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First order controls of avulsion in river deltas
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  • Octria Adi Prasojo,
  • Trevor B. Hoey,
  • Amanda Owen,
  • Richard David Williams
Octria Adi Prasojo
University of Glasgow

Corresponding Author:octria.prasojo@glasgow.ac.uk

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Trevor B. Hoey
Brunel University London
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Amanda Owen
University of Glasgow
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Richard David Williams
University of Glasgow
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Changed hydrological regimes, sea-level rise, and accelerated subsidence are all putting river deltas at risk across the globe. Deltas may respond to these stressors through the mechanism of avulsion. Decades of delta avulsion studies have resulted in conflicting hypotheses that avulsion frequency and location are upstream (water and sediment discharge) or downstream (backwater and sea-level rise) controlled. In this study, we use Delft3D morphodynamic simulations to investigate the main controls over delta avulsion. Avulsion timing and location were recorded in six scenarios modelled over a 400-year period with varying alluvial slopes upstream of a delta slope break (1.13x10-4 to 3.04x10-3) within a range representative global deltas. We measure several independent morphometric variables including avulsion length, delta lobe width, channel width at avulsion, delta topset slope and sediment load. Correlating these variables with the avulsion timescales observed in our model shows that avulsion timescale is mostly controlled by sediment load, which in turn is controlled by the alluvial slope upstream of a delta slope break. With higher stream power index in steeper alluvial slopes, more sediment can be carried within a channel, resulting in more frequent avulsions. Our results are consistent with the avulsion timescale derived from an analytical solution, 19 natural deltas and downscaled physical laboratory deltas. These results help mitigate delta avulsion risk by focusing management efforts on variables that primarily control avulsion in a river delta, but also induce further debate over whether sea-level rise may, or may not, trigger more avulsions in river deltas.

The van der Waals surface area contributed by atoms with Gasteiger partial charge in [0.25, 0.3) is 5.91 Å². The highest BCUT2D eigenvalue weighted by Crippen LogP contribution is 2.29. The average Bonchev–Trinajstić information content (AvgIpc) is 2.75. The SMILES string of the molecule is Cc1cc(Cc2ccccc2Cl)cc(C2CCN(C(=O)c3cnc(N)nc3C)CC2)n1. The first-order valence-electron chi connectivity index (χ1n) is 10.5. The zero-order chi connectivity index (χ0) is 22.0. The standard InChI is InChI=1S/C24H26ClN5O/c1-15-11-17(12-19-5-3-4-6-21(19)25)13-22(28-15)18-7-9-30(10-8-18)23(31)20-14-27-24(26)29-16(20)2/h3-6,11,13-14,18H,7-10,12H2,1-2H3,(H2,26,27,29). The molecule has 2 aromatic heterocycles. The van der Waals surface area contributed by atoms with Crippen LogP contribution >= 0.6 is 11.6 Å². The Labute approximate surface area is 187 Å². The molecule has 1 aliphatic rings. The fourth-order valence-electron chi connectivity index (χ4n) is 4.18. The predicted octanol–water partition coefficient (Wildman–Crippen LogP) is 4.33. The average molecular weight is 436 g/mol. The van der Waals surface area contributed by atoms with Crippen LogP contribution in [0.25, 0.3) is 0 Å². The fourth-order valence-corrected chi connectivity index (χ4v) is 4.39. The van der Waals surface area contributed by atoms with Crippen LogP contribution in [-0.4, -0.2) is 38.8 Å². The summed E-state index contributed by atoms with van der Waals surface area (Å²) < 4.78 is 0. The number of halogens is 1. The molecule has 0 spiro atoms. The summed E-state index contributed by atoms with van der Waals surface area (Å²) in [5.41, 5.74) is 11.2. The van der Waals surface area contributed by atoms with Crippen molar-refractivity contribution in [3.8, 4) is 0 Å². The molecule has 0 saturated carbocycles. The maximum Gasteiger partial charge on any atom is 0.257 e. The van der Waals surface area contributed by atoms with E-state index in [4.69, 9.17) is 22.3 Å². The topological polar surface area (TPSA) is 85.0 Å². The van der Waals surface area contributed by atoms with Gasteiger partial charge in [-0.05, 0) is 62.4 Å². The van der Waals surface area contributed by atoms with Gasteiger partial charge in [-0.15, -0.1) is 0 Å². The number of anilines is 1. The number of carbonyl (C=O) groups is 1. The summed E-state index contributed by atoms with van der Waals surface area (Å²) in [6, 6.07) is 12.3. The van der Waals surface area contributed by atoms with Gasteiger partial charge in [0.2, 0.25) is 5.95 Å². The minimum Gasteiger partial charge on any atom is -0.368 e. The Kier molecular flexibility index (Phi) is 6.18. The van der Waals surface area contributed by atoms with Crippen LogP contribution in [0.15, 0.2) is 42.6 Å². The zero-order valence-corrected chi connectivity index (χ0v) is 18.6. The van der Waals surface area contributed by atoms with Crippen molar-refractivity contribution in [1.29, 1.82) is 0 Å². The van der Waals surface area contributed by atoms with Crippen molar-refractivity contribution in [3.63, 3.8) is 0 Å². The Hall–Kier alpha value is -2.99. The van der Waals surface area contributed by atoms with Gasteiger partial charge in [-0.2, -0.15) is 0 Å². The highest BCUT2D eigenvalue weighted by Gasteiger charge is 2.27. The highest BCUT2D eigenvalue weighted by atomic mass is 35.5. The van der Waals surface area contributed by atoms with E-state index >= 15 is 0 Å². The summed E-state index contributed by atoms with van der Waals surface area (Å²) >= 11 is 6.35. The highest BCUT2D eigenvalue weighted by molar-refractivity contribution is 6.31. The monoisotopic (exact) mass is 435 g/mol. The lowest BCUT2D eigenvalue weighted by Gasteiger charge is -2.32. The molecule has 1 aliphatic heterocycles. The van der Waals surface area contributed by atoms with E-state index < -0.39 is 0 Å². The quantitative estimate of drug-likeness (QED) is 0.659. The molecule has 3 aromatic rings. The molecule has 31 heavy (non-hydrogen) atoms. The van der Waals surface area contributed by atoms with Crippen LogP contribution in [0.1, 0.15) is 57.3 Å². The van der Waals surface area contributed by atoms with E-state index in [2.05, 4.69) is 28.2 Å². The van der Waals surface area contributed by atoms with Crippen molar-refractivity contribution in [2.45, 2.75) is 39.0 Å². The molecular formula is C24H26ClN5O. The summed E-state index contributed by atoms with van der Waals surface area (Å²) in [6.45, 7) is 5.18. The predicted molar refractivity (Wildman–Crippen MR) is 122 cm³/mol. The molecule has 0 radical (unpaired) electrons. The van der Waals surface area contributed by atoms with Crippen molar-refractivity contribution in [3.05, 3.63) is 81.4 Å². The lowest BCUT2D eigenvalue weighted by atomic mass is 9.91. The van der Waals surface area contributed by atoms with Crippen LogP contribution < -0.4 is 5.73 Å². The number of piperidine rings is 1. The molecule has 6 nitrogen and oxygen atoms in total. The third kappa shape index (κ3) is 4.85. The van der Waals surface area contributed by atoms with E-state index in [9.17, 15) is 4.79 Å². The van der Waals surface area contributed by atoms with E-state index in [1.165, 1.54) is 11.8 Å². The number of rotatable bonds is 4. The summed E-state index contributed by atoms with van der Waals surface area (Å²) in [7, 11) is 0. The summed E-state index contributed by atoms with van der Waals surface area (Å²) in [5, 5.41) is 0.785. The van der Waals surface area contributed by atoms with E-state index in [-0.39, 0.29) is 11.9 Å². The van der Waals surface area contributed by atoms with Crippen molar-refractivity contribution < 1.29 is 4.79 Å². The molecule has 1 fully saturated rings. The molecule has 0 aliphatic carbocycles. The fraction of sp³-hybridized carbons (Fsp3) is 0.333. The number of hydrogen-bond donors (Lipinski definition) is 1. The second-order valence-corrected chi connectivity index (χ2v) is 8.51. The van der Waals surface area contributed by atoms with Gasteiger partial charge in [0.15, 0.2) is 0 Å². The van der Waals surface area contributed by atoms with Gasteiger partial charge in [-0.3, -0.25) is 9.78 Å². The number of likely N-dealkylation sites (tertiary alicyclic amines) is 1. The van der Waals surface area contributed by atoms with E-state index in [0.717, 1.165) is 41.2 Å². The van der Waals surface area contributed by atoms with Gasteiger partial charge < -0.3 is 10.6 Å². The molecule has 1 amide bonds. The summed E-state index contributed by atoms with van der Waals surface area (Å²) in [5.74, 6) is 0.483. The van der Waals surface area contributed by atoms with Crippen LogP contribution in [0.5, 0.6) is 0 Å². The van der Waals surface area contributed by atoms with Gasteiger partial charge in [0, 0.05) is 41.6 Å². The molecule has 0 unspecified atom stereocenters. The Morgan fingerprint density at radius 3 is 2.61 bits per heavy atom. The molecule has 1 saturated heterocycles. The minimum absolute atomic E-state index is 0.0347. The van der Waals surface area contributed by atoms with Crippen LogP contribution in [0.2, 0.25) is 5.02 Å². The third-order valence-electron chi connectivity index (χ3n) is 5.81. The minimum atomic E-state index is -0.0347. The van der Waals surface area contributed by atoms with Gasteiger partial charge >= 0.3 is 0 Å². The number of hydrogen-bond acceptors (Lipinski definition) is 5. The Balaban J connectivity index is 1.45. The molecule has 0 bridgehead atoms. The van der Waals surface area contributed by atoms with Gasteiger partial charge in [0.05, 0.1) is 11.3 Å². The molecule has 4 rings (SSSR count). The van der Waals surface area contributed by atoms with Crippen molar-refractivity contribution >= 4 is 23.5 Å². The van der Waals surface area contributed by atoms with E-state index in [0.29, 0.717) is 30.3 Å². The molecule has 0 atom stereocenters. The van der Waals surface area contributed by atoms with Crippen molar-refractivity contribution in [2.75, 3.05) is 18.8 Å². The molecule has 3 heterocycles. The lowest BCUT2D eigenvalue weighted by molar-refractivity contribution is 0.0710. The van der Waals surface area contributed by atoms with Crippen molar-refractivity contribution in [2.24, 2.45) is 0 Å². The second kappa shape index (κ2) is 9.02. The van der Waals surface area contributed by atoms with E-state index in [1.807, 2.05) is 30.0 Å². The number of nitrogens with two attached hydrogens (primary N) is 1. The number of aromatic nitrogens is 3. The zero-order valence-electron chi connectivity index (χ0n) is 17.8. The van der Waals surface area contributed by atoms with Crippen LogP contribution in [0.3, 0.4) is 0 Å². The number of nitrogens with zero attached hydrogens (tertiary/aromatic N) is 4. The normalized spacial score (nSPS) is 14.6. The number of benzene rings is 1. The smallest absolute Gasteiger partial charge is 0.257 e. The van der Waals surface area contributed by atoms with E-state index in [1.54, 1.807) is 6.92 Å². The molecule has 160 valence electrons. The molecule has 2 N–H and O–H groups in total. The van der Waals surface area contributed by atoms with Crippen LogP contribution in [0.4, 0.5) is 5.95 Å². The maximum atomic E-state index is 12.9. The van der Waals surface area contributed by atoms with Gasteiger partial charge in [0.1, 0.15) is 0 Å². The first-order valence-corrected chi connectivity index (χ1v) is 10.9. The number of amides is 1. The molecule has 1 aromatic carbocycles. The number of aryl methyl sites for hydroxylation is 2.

12 Sep 2023Submitted to ESS Open Archive
13 Sep 2023Published in ESS Open Archive